Religion and Government

Religion and Government – A Biblical Perspective
We are beset by unsolvable problems. Selfishness and death rank at the top, turning human history, especially political history, into mere wanderings. A cynic might describe government like this:

  • Flawed people ruling a flawed populace in a flawed place.
  • One ego telling another ego how to live.
  • Washing a mud floor.
The mother of two brothers, both Jesus’ disciples, came to Him with a request. Her sons probably sent her. She asked that in heaven they be made highest in command, second only to Jesus. The other ten disciples became upset. Jesus went on to tell them all this:
    “You know that the rulers of the Gentiles lord it over them, and their high officials exercise authority over them. Not so with you. Instead, whoever wants to become great among you must be your servant, and whoever wants to be first must be your slave—just as the Son of Man did not come to be served, but to serve, and to give his life as a ransom for many” (Matthew 20:25-28).
Despite its many weaknesses, human government tends to be the lesser of two evils. Anarchy and chaos are usually worse. During the life of Jesus, and for many generations after, Rome ruled a large part of the ancient world. It was brutal to those who defied it, but Rome also brought a sense of order under which many people lived relatively stable lives. Here is part of God’s command through the apostle Paul to Jesus’ followers:
    “Let everyone be subject to the governing authorities, for there is no authority except that which God has established. The authorities that exist have been established by God. … For the one in authority is God’s servant for your good. But if you do wrong, be afraid, for rulers do not bear the sword for no reason. They are God’s servants, agents of wrath to bring punishment on the wrongdoer” (Romans 13:1, 4).
The command of God through the apostle Peter is similar:
    “Submit yourselves for the Lord’s sake to every human authority: whether to the emperor, as the supreme authority, or to governors, who are sent by him to punish those who do wrong and to commend those who do right. For it is God’s will that by doing good you should silence the ignorant talk of foolish people. Live as free people, but do not use your freedom as a cover-up for evil; live as God’s slaves. Show proper respect to everyone, love the family of believers, fear God, honor the emperor” (1 Peter 2:13-17).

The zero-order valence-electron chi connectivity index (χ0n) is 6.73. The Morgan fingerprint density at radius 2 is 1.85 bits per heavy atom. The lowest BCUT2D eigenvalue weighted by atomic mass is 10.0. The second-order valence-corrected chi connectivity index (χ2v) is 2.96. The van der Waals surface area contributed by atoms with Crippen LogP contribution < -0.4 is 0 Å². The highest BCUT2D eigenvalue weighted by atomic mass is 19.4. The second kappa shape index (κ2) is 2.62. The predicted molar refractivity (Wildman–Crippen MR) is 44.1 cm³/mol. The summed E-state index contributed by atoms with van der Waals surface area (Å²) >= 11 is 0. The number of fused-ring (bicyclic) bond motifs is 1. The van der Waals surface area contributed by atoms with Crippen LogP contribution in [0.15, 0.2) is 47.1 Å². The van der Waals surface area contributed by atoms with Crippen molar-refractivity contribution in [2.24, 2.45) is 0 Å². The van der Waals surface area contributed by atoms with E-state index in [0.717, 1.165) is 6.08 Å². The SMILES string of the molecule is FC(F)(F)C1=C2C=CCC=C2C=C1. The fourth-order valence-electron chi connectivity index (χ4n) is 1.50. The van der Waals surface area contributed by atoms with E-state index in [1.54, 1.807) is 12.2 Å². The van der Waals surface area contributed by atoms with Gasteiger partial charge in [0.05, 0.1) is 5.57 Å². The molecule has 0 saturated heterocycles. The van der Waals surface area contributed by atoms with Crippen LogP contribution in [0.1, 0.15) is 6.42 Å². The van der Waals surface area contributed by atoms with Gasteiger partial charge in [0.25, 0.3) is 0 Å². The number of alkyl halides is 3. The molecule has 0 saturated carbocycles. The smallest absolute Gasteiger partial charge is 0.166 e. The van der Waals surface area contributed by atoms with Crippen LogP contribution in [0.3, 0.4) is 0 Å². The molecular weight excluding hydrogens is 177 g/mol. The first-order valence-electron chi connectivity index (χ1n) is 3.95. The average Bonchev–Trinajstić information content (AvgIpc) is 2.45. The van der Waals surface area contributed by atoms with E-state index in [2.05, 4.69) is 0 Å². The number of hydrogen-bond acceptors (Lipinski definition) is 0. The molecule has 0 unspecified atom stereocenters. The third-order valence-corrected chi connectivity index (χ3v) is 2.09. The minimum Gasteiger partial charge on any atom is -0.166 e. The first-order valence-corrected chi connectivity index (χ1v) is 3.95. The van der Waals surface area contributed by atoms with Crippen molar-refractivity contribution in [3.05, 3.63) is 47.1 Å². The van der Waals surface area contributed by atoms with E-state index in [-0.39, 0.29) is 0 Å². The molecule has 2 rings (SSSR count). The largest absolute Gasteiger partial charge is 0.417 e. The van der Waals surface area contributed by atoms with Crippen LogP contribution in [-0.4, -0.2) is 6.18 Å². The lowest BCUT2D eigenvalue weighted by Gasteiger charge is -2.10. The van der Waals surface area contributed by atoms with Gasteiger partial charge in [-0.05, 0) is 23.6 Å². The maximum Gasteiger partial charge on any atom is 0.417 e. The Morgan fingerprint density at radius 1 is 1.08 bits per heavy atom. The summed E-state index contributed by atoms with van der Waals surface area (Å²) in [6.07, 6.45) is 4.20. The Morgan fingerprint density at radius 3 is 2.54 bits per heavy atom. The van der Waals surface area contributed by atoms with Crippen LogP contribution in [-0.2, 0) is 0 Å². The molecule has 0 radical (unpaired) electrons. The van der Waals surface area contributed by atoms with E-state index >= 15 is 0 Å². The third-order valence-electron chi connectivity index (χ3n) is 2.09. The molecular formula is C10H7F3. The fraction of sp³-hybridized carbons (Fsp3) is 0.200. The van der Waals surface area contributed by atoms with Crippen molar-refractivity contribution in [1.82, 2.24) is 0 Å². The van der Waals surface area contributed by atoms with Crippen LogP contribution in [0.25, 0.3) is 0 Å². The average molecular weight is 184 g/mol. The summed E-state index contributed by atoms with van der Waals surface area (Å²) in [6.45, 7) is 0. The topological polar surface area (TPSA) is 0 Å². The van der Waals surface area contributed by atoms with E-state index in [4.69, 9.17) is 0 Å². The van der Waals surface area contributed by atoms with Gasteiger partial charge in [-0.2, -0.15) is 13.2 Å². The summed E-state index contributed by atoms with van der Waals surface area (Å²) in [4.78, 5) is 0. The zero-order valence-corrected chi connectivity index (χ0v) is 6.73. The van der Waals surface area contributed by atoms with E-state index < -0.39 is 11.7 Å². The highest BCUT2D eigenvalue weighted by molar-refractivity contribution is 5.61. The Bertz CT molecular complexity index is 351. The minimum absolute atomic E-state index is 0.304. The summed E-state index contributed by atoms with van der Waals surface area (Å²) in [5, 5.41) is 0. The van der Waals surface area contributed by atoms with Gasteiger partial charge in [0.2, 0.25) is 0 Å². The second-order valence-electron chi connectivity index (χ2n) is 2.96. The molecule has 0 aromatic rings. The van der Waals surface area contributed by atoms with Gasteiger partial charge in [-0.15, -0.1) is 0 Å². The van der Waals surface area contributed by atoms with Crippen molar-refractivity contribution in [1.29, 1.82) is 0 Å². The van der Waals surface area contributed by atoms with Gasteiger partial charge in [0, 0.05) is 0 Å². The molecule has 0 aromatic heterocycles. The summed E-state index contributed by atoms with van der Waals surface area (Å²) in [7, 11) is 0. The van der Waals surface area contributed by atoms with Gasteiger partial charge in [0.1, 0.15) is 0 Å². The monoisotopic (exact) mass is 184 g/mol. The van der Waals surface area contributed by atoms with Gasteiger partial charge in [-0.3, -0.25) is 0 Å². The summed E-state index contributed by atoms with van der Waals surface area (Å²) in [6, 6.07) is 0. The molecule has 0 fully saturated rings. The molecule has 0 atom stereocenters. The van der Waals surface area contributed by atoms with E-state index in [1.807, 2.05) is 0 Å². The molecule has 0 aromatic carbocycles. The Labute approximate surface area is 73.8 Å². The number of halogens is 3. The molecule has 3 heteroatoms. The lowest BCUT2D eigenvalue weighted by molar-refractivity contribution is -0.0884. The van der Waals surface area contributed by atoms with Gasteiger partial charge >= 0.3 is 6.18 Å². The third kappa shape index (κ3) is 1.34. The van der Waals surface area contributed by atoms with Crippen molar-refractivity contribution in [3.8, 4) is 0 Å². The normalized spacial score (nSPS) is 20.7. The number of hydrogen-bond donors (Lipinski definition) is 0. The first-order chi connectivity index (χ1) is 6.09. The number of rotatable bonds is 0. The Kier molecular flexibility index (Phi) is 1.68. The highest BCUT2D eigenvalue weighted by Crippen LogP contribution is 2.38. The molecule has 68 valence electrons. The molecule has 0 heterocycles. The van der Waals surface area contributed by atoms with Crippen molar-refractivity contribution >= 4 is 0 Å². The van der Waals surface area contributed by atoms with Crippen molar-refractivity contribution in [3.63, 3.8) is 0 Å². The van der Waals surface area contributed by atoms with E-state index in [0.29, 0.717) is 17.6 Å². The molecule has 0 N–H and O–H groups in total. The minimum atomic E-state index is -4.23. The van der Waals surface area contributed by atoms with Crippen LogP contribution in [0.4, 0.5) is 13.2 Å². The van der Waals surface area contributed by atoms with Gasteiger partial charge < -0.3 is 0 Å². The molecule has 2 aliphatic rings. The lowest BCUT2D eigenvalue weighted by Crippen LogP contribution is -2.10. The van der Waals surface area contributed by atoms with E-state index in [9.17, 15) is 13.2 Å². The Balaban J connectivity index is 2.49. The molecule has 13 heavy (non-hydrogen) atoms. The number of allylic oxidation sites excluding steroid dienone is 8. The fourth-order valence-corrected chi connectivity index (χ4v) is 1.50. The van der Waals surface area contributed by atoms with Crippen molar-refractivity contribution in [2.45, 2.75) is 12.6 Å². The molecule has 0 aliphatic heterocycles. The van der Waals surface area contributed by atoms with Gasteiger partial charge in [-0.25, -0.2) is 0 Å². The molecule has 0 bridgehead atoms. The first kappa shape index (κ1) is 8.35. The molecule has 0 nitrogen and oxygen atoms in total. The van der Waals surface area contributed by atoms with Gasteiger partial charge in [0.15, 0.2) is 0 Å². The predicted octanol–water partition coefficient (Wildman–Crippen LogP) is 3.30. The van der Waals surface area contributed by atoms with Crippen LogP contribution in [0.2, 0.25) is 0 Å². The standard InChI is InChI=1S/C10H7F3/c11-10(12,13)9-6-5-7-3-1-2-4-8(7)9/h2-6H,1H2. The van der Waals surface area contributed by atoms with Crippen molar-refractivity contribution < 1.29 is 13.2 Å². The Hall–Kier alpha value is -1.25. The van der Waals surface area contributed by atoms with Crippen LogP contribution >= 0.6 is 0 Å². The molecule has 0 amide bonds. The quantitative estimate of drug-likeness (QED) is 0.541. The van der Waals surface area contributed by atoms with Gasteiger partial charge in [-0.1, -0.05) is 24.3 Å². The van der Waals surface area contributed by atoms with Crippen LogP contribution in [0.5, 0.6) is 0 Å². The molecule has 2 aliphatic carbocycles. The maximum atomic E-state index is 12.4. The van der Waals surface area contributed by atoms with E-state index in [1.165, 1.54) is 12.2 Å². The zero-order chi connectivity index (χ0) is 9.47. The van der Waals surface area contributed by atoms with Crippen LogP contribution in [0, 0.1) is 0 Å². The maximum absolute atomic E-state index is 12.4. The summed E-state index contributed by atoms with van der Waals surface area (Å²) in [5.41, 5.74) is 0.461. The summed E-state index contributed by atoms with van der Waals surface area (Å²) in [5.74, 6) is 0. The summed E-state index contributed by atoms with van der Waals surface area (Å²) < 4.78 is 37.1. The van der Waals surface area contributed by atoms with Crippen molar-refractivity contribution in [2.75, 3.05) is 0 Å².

Of course, when rulers require us to do evil, we cannot obey them, and we may have to bear the consequences. An ancient Babylonian king required that all his people worship a gold idol. Three Jews politely refused and were thrown into a huge fire. But God protected them and they survived. Likewise, some followers of Jesus would not worship the Roman ruler. They were sentenced to death and killed by beheading, fire, or wild animals. History tells us that the apostle Peter was crucified as a follower of Jesus. The apostle Paul, being a Jew with Roman citizenship, was probably beheaded. He accepted his pending fate because, as he put it, “our citizenship is in heaven” (Philippians 3:20).

Some religious leaders tried to trick Jesus into creating trouble for Him. Should He compromise His beliefs by paying taxes to a pagan Roman government, or should He compromise His life by breaking Roman law? Jesus would have none of such sophistry.
    “… knowing their evil intent, [Jesus] said, ‘You hypocrites, why are you trying to trap me? Show me the coin used for paying the tax.’ They brought him a denarius, and he asked them, ‘Whose image is this? And whose inscription?’ ‘Caesar’s,’ they replied. Then he said to them, ‘So give back to Caesar what is Caesar’s, and to God what is God’s’ (Matthew 22:18-21).

Religion and Government – Our Relationship
Much could be said about the relationship between religion and government, and each of us should carefully consider our own situation and circumstances. But after that, we should remember the great people of faith who’ve gone before us. The sufferings they endured, often at the hands of unjust rulers, taught them a great truth.

    “… they were foreigners and strangers on earth. People who say such things show that they are looking for a country of their own. If they had been thinking of the country they had left, they would have had opportunity to return. Instead, they were longing for a better country—a heavenly one. Therefore God is not ashamed to be called their God, for he has prepared a city for them” (Hebrews 11:13-16).

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Compliments of Scott Munger, PhD, Biblica, All rights reserved in the original.

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